VAT is a tax paid by the customer and is not a tax on individual businesses. While businesses pay VAT to (HMRC), the customer has already paid the actual cost, which is covered by the price of the products or services purchased. As such, it is an indirect tax, however, companies are responsible for reporting it to HMRC. VAT registration is highly important. Once you reach the threshold, you must register for VAT as quickly as possible. If you don’t and HMRC finds out, you may have to pay a hefty fine and face penalties.
How to Register
It is simple and free to register for VAT. The HMRC website is the best way to do it online. Begin the registration process by clicking here. When you register your business for VAT, you will create a VAT online account that you will use to submit your VAT returns to HMRC. The VAT online account is also known as a Government Gateway account.
If you are unable to register online, you can register by post using a VAT1 paper form. More information on how to accomplish this may be found on the government’s website.
What will I require?
When you go to register, make sure you have the following documents with you:
- Business contact information
- Account in a bank
- Information about the business’s turnover and type
- If you are an incorporated business, such as a limited company, this will be your business UTR. If you are a sole trader, this is your Self-Assessment UTR).
Advantages of VAT Registration
Being VAT registered helps your company appear larger and shows that your yearly revenue exceeds £83,000. This can be advantageous when competing with businesses that are not VAT registered.
Your VAT number can be shown on invoices/websites, making your business appear more desirable to potential clients.
You can recover VAT spent on business services.
A VAT certificate is a document issued by HMRC to prove that your company is legally registered for VAT.
A VAT certificate includes:
- Your company’s unique VAT number
- The effective date of registration (the date from which VAT needs to be charged on VATable sales)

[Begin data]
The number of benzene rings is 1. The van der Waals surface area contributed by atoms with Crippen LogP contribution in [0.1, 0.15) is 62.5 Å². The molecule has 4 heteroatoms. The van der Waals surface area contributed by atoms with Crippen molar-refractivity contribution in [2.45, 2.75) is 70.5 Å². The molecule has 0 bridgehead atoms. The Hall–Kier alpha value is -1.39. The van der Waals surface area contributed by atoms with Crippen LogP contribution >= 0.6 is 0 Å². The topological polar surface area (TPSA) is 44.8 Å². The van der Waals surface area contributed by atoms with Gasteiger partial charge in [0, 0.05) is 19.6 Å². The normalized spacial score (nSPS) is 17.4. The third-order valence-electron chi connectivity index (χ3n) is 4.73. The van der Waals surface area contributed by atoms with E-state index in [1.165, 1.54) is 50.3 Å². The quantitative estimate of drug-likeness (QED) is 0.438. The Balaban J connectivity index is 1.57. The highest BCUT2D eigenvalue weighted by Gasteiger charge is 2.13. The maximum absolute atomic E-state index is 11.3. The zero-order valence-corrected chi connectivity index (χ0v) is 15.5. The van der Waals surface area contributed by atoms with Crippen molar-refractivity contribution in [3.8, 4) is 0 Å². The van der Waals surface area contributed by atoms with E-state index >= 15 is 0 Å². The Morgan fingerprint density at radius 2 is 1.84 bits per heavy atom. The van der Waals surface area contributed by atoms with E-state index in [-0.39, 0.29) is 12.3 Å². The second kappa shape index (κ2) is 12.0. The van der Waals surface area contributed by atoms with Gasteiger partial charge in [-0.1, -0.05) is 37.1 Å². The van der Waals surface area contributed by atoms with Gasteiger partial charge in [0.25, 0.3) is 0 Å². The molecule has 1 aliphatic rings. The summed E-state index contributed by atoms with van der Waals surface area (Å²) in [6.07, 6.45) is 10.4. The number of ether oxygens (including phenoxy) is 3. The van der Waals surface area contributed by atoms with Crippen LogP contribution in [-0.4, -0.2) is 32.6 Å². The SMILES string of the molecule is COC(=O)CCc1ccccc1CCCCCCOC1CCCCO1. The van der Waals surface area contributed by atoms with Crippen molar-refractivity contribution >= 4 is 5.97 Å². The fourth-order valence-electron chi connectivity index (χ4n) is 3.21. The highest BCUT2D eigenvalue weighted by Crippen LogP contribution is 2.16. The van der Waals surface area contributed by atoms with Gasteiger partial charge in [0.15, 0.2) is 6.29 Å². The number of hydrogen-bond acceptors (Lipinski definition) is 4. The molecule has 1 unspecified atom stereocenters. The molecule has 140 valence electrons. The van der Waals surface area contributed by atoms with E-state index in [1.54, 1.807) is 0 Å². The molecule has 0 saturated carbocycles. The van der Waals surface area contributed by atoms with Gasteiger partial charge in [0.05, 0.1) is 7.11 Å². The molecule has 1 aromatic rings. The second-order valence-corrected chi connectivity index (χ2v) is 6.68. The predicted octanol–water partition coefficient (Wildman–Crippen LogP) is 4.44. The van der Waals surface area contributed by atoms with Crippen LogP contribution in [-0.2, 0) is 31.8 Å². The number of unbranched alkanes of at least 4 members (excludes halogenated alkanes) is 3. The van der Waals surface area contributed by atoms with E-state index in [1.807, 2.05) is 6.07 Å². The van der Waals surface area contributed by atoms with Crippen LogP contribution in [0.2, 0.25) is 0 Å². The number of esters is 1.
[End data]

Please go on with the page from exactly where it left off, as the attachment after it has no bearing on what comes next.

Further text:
- When and how to file your company’s first VAT return and payment
According to HMRC, most VAT certificates are delivered within 30 working days. A copy is often sent to your Government Gateway account, which you can obtain using the three-step method explained above.
If your accountant applied on your behalf, HMRC will mail a copy of the certificate to your registered office address. Once HMRC has completed your registration, a copy of the VAT certificate will be accessible online.
Having a VAT number indicates that a company’s products or services will have a VAT fee.
VAT numbers differ from country to country, but there is one common feature. They can have between four and fifteen digits. In addition, they begin with the two-digit country code and continue with 2-13 other characters.
So what do you do whilst you wait for your VAT number? You’d expect that once you’ve obtained your VAT certificate, you could start charging VAT. However, this is not the case. The day you register is the date you are required to start charging VAT, whether you have a number or not.
However, you cannot submit VAT invoices during this period.
Once you receive your vat number you will have to:
- Start charging the standard UK VAT rate of 20% on all non-VAT exempt items and services.
- Pay VAT on all goods and services purchased from third parties.
- Every quarter, submit an online VAT return.
The purpose of this is to guarantee that the amount of VAT you charge and the amount you pay the balance out. Furthermore, if there are any major differences, you can get this money back when you file your return every few months.
A VAT Return estimates how much VAT a business should pay to HM Revenue and Customs or be repaid by them (HMRC) by taking into account:
- The amount of VAT you can reclaim for business purchases
- Your total sales and purchases throughout three months
- The amount of VAT you have to pay on sales
Even if there is no VAT to pay or reclaim, all VAT-registered firms must file VAT returns. Businesses that are not VAT registered are exempt from filing VAT returns.
Different VAT Types
|Type||% of VAT||What the rate applies to|
|Standard Rate||20%||It is true for the majority of goods and services.|
|Reduced Rate||5%||This applies to goods and services such as some health products, petrol and heating|
|Zero Rate||0%||Zero-rated goods include exported goods, equipment for the disabled, prescription medications, water, and sewage services.|
A VAT invoice is a special sort of invoice that is provided when a sale is taxed
Non-VAT registered businesses should never charge sales tax and should always send regular invoices rather than VAT invoices.
According to HMRC’s VAT invoice standards, a valid VAT invoice must include:
- A distinct and sequential invoice number
- Your company’s name
- Your registered mailing address
- A supply date
- Name and address of your customer
- A description of the products or services offered
- The cost per item (not including VAT)
- Your VAT number
- The VAT rate charged per item
- The quantity of each item
- Any discounts that have been applied to each item
- The entire amount owed (not including VAT)
- The entire amount of VAT that is due